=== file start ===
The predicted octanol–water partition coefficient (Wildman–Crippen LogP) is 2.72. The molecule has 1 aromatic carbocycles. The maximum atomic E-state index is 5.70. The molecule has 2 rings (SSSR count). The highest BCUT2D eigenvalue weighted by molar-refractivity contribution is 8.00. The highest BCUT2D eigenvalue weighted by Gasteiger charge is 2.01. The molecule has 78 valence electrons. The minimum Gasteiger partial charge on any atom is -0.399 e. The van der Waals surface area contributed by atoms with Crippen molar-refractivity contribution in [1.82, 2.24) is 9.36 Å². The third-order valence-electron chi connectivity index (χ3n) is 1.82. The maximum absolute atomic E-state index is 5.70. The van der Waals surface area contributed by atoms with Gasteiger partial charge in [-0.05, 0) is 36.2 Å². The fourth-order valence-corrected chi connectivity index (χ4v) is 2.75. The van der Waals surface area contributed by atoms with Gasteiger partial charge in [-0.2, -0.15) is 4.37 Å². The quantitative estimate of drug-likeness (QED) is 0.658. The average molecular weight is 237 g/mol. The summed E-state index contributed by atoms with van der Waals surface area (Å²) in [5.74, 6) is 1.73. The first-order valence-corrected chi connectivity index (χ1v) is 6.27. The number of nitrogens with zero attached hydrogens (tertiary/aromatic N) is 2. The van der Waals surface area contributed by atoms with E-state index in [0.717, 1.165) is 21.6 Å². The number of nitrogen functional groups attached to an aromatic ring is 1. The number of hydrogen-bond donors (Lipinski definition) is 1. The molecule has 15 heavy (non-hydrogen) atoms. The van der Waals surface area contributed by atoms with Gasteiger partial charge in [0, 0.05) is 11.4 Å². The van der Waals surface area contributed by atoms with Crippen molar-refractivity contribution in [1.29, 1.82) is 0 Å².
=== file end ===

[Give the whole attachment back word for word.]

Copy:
The predicted octanol–water partition coefficient (Wildman–Crippen LogP) is 2.72. The molecule has 1 aromatic carbocycles. The maximum atomic E-state index is 5.70. The molecule has 2 rings (SSSR count). The highest BCUT2D eigenvalue weighted by molar-refractivity contribution is 8.00. The highest BCUT2D eigenvalue weighted by Gasteiger charge is 2.01. The molecule has 78 valence electrons. The minimum Gasteiger partial charge on any atom is -0.399 e. The van der Waals surface area contributed by atoms with Crippen molar-refractivity contribution in [1.82, 2.24) is 9.36 Å². The third-order valence-electron chi connectivity index (χ3n) is 1.82. The maximum absolute atomic E-state index is 5.70. The van der Waals surface area contributed by atoms with Gasteiger partial charge in [-0.05, 0) is 36.2 Å². The fourth-order valence-corrected chi connectivity index (χ4v) is 2.75. The van der Waals surface area contributed by atoms with Gasteiger partial charge in [-0.2, -0.15) is 4.37 Å². The quantitative estimate of drug-likeness (QED) is 0.658. The average molecular weight is 237 g/mol. The summed E-state index contributed by atoms with van der Waals surface area (Å²) in [5.74, 6) is 1.73. The first-order valence-corrected chi connectivity index (χ1v) is 6.27. The number of nitrogens with zero attached hydrogens (tertiary/aromatic N) is 2. The van der Waals surface area contributed by atoms with E-state index in [0.717, 1.165) is 21.6 Å². The number of nitrogen functional groups attached to an aromatic ring is 1. The number of hydrogen-bond donors (Lipinski definition) is 1. The molecule has 15 heavy (non-hydrogen) atoms. The van der Waals surface area contributed by atoms with Gasteiger partial charge in [0, 0.05) is 11.4 Å². The van der Waals surface area contributed by atoms with Crippen molar-refractivity contribution in [1.29, 1.82) is 0 Å².